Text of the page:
14. Andy Averill said,

    November 15, 2013 @ 3:24 pm

    Hate to be Mr Yesbut, but — please note this is only a ruling from the circuit court, and the Authors Guild has already said they'll appeal. So we haven't heard the last of this case.

  15. Chris Waters said,

    November 15, 2013 @ 3:25 pm

    J.W. Brewer: re non-profits. At least at one point, the Internet Archive and the New York Library Association were opposing the previously proposed settlement, because the Book Rights Registry it created "would create a de facto exclusive license for Google because the deal grants no rights to the BRR to license books to competitors – copyright owners will have to license Google’s competitors voluntarily, while Google gets an involuntary, virtual compulsory license through class action process." (Quoting Wikipedia.)

    I'd really like to find out more about what happened with that side of the issue, because I'm an even bigger fan of the Internet Archive than of Google.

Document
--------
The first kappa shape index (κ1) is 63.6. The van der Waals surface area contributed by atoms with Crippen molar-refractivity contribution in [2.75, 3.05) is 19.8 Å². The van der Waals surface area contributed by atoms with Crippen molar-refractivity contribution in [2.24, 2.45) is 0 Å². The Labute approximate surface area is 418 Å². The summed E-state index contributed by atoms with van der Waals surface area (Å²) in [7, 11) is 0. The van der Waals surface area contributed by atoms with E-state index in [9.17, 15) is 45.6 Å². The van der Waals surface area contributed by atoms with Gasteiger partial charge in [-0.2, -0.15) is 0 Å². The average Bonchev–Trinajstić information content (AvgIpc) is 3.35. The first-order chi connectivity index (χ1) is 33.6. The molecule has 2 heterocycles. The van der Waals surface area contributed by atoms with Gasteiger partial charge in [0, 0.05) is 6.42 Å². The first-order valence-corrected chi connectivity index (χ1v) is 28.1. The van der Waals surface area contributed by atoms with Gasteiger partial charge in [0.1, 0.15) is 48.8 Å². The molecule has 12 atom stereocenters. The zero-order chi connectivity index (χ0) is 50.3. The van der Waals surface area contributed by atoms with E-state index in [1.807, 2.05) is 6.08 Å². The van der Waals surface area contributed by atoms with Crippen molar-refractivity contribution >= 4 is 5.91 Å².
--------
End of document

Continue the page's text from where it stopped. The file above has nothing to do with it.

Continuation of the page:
16. Willy said,

    November 15, 2013 @ 4:45 pm

    Andy: Note that while this was a decision by a (now) appellate judge, it is a district court decision, so the appeal will be to the circuit court in the first instance.

  17. J. W. Brewer said,

    November 15, 2013 @ 5:51 pm

    I don't think "this United States" (as a freestanding NP, not as a truncated part of e.g. "this United States citizen") is even grammatical in my idiolect. That coexists without any consciously felt dissonance with the same idiolect treating "the United States" as singular rather than plural for purposes of verb agreement.

  18. maidhc said,

    November 16, 2013 @ 12:05 am